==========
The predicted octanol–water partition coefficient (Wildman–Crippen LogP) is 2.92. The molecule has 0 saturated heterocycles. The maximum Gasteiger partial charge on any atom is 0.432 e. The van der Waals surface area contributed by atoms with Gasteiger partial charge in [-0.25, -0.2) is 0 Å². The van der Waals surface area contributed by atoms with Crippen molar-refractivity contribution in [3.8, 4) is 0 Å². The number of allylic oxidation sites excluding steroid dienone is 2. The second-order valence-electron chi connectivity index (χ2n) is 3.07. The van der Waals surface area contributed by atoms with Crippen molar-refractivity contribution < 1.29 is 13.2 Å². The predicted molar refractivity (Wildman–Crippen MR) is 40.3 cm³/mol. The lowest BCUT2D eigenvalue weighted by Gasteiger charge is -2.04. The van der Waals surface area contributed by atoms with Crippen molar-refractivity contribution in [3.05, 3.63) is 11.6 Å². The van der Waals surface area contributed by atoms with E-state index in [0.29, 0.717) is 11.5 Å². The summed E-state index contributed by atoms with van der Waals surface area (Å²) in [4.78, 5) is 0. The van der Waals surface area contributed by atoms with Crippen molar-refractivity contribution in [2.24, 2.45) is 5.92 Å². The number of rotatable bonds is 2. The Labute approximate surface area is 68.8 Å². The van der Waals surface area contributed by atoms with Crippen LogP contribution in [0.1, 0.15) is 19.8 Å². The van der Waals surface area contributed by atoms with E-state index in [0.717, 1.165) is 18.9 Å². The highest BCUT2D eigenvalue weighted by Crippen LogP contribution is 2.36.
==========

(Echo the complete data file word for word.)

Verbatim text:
The predicted octanol–water partition coefficient (Wildman–Crippen LogP) is 2.92. The molecule has 0 saturated heterocycles. The maximum Gasteiger partial charge on any atom is 0.432 e. The van der Waals surface area contributed by atoms with Gasteiger partial charge in [-0.25, -0.2) is 0 Å². The van der Waals surface area contributed by atoms with Crippen molar-refractivity contribution in [3.8, 4) is 0 Å². The number of allylic oxidation sites excluding steroid dienone is 2. The second-order valence-electron chi connectivity index (χ2n) is 3.07. The van der Waals surface area contributed by atoms with Crippen molar-refractivity contribution < 1.29 is 13.2 Å². The predicted molar refractivity (Wildman–Crippen MR) is 40.3 cm³/mol. The lowest BCUT2D eigenvalue weighted by Gasteiger charge is -2.04. The van der Waals surface area contributed by atoms with Crippen molar-refractivity contribution in [3.05, 3.63) is 11.6 Å². The van der Waals surface area contributed by atoms with E-state index in [0.29, 0.717) is 11.5 Å². The summed E-state index contributed by atoms with van der Waals surface area (Å²) in [4.78, 5) is 0. The van der Waals surface area contributed by atoms with Crippen molar-refractivity contribution in [2.24, 2.45) is 5.92 Å². The number of rotatable bonds is 2. The Labute approximate surface area is 68.8 Å². The van der Waals surface area contributed by atoms with Crippen LogP contribution in [0.1, 0.15) is 19.8 Å². The van der Waals surface area contributed by atoms with E-state index in [0.717, 1.165) is 18.9 Å². The highest BCUT2D eigenvalue weighted by Crippen LogP contribution is 2.36.